‘She was extraordinary,’ says NZ PM Ardern as the world mourns the Queen

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New Zealand Prime Minister Jacinda Ardern described the death of Queen Elizabeth as the end of a chapter in history, as leaders across the Pacific mourned the death of the 96-year-old monarch.

Following Elizabeth's death on Thursday, her eldest son Charles became monarch of the United Kingdom and the head of state of 14 other realms including Australia, New Zealand, Tuvalu, Solomon Islands and Papua New Guinea.

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“Young or old, there is no doubt that a chapter is closing today, and with that we share our thanks for an incredible woman who we were lucky enough to call our Queen,” Ardern said in a news conference. “She was extraordinary.”

Ardern said she was woken early to be given the news.

“I had a police officer shine a torch into my room at about 4.50am this morning. When that torch light came into my room I knew immediately what it meant,” Ardern said.

In Australia, Prime Minister Anthony Albanese said the Queen's death was a loss felt deeply in Australia.

“Through the noise and turbulence of the years she embodied and exhibited a timeless decency and an enduring calm,” he said.

Condolences were shared from across the Pacific.

Papua New Guinea's Prime Minister James Marape said she was fondly known as “Mama Queen because she was the matriarch of our country as much as she was to her family and Sovereign realms.”

The Queen visited many of the Pacific nations she governed in the Pacific during her 70-year reign.

“We were fortunate to have the Queen visit us ... and we recognise her incredible commitment to service,” said Tuvalu's Acting Prime Minister Simon Kofe.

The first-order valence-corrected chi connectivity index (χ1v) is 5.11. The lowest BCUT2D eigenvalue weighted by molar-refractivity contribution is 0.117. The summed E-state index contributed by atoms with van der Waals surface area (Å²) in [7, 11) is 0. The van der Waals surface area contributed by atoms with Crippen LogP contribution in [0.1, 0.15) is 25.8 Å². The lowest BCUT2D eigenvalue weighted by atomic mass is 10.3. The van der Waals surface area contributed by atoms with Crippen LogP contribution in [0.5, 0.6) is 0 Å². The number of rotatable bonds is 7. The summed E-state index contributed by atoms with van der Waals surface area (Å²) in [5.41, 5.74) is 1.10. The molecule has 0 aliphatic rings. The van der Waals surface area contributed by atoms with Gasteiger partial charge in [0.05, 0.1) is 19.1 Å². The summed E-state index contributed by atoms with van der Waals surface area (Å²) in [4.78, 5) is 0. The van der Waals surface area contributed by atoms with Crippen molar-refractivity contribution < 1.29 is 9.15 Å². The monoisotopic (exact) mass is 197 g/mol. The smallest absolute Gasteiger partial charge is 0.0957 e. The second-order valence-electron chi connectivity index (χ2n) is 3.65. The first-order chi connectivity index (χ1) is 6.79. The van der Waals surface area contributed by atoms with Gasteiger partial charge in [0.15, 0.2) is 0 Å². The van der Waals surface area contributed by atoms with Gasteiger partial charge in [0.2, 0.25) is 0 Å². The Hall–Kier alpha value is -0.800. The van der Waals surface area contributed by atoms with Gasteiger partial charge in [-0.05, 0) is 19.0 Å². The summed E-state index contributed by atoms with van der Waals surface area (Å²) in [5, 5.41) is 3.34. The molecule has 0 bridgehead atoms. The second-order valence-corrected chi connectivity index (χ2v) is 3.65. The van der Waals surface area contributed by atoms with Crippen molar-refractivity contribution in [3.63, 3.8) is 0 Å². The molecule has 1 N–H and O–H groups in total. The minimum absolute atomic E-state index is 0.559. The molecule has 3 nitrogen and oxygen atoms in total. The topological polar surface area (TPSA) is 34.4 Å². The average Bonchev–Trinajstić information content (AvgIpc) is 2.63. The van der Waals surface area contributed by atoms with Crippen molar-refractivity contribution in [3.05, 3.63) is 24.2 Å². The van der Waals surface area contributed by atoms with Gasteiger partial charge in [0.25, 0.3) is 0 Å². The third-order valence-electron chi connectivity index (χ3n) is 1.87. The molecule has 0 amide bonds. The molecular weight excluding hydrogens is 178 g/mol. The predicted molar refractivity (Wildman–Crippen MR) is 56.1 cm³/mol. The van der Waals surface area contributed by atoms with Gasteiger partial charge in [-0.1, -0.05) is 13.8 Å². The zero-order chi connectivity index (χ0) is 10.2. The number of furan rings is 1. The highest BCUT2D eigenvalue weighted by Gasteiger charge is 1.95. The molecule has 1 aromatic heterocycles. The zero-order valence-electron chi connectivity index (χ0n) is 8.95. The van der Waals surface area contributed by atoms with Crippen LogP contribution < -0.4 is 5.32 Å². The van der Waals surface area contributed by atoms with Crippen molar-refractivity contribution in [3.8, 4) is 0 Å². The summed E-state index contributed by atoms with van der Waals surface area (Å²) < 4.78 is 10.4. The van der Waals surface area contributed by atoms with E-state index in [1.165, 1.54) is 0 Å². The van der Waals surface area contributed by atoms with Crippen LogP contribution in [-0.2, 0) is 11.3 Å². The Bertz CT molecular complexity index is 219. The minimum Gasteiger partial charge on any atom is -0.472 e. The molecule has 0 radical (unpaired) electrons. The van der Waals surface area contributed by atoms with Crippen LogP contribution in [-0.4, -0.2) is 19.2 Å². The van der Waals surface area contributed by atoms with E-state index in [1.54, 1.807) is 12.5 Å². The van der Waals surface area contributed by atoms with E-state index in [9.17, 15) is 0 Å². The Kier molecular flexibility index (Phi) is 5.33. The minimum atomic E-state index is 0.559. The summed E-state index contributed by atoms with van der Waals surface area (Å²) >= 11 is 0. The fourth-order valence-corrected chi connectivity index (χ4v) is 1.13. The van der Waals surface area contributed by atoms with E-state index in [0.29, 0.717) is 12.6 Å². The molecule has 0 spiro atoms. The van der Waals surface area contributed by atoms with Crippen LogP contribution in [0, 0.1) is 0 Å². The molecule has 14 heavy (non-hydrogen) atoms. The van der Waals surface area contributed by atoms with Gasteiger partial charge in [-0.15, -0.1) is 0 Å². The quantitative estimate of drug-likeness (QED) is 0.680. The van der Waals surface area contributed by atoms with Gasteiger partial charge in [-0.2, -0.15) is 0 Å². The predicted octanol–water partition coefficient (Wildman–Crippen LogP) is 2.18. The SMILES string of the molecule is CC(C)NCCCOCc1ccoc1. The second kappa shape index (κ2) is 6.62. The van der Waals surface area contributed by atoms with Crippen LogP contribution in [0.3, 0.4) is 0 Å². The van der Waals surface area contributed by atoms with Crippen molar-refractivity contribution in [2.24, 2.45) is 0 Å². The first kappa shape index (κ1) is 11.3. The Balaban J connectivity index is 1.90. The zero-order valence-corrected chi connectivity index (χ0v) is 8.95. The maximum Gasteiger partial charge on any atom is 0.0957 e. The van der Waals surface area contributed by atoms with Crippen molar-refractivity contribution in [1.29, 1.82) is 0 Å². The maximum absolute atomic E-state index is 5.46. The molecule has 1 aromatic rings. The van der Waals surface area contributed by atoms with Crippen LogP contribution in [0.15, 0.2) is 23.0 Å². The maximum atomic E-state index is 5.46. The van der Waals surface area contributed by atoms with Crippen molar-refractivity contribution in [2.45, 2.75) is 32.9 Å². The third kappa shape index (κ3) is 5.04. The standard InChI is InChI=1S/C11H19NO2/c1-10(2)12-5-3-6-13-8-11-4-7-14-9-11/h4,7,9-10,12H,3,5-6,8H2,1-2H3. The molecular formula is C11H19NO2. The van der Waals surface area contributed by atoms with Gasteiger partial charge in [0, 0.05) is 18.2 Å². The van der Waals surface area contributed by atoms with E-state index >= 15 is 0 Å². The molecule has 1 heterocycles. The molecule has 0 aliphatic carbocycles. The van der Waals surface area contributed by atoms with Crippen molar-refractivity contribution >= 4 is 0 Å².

The Royal Family's official website describes how on visiting Tuvalu in 1982 they were taken ashore in a fleet of local canoes and then borne aloft and carried ashore.

Mourning

Flags were lowered across both New Zealand and Australia. Australia suspended parliament, while in New Zealand politicians were expected to gather next week to pay their respects.

Both countries are constitutional monarchies, with the British monarch as head of state, although the role is largely ceremonial.

But there has been debate in both countries for some time on whether to become a republic, with a citizen as the head of state. A 1999 referendum in Australia on becoming a republic was narrowly defeated.

The accession of King Charles stirred calls in the Caribbean for the removal of the monarch as head of state, which were echoed in some quarters in Australia.

“Now Australia must move forward. We need Treaty with First Nations people, and we need to become a Republic,” Australian Greens Party leader Adam Bandt said on Twitter, although he was accused by some supporters of being disrespectful.

The Australian Republic Movement noted the Queen had backed Australia's right to become a fully independent nation during the 1999 referendum, adding that it was “an issue for the Australian people and them alone to decide.”

Commenting on the accession of King Charles, Sydney resident Katherine said: “He's been bred to do this his entire life.”

“I think he'll do fine. I am a big fan of his son, William and his wife Catherine and their children ... I think that they have a place in our world, I really do.”

Asked in a radio interview if the Queen's death takes Australia closer to being a republic, Australian Premier Albanese said it was not the time to talk about it.

“Today's a day for one issue and one issue only, which is to pay tribute to Queen Elizabeth II.”

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